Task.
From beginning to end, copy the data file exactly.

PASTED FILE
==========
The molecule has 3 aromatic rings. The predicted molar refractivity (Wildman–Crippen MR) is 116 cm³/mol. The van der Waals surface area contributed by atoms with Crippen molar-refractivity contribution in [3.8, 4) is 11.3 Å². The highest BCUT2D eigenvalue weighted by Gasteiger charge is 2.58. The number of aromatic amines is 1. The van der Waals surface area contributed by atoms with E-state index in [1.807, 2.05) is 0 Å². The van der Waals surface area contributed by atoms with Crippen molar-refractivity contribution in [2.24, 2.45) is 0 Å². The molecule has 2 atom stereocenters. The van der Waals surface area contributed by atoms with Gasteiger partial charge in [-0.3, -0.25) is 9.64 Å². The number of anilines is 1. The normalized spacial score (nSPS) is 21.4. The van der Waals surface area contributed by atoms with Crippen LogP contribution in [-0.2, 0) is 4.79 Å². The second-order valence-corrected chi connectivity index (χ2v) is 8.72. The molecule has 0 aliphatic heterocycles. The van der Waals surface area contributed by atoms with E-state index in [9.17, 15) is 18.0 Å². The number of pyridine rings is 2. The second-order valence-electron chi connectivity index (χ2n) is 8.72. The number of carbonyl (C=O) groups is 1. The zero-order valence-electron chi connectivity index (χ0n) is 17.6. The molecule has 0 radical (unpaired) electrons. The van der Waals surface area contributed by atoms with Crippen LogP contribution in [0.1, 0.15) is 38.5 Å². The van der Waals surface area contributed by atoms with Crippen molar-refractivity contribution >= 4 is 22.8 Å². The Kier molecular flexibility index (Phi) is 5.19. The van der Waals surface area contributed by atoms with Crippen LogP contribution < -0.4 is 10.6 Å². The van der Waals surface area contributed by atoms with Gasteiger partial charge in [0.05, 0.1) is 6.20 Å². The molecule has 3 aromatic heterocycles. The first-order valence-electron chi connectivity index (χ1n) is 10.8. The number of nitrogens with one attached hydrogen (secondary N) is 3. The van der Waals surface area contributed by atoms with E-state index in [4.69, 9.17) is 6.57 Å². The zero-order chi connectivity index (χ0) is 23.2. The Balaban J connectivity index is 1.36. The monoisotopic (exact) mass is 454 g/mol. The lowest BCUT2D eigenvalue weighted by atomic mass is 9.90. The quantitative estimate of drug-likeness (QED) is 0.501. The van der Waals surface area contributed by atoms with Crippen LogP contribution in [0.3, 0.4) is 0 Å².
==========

The molecule has 3 aromatic rings. The predicted molar refractivity (Wildman–Crippen MR) is 116 cm³/mol. The van der Waals surface area contributed by atoms with Crippen molar-refractivity contribution in [3.8, 4) is 11.3 Å². The highest BCUT2D eigenvalue weighted by Gasteiger charge is 2.58. The number of aromatic amines is 1. The van der Waals surface area contributed by atoms with E-state index in [1.807, 2.05) is 0 Å². The van der Waals surface area contributed by atoms with Crippen molar-refractivity contribution in [2.24, 2.45) is 0 Å². The molecule has 2 atom stereocenters. The van der Waals surface area contributed by atoms with Gasteiger partial charge in [-0.3, -0.25) is 9.64 Å². The number of anilines is 1. The normalized spacial score (nSPS) is 21.4. The van der Waals surface area contributed by atoms with Crippen LogP contribution in [-0.2, 0) is 4.79 Å². The second-order valence-corrected chi connectivity index (χ2v) is 8.72. The molecule has 0 aliphatic heterocycles. The van der Waals surface area contributed by atoms with E-state index in [9.17, 15) is 18.0 Å². The number of pyridine rings is 2. The second-order valence-electron chi connectivity index (χ2n) is 8.72. The number of carbonyl (C=O) groups is 1. The zero-order valence-electron chi connectivity index (χ0n) is 17.6. The molecule has 0 radical (unpaired) electrons. The van der Waals surface area contributed by atoms with Crippen LogP contribution in [0.1, 0.15) is 38.5 Å². The van der Waals surface area contributed by atoms with Crippen molar-refractivity contribution >= 4 is 22.8 Å². The Kier molecular flexibility index (Phi) is 5.19. The van der Waals surface area contributed by atoms with Crippen LogP contribution < -0.4 is 10.6 Å². The van der Waals surface area contributed by atoms with Gasteiger partial charge in [0.05, 0.1) is 6.20 Å². The molecule has 3 aromatic heterocycles. The first-order valence-electron chi connectivity index (χ1n) is 10.8. The number of nitrogens with one attached hydrogen (secondary N) is 3. The van der Waals surface area contributed by atoms with E-state index in [4.69, 9.17) is 6.57 Å². The zero-order chi connectivity index (χ0) is 23.2. The Balaban J connectivity index is 1.36. The monoisotopic (exact) mass is 454 g/mol. The lowest BCUT2D eigenvalue weighted by atomic mass is 9.90. The quantitative estimate of drug-likeness (QED) is 0.501. The van der Waals surface area contributed by atoms with Crippen LogP contribution in [0.3, 0.4) is 0 Å².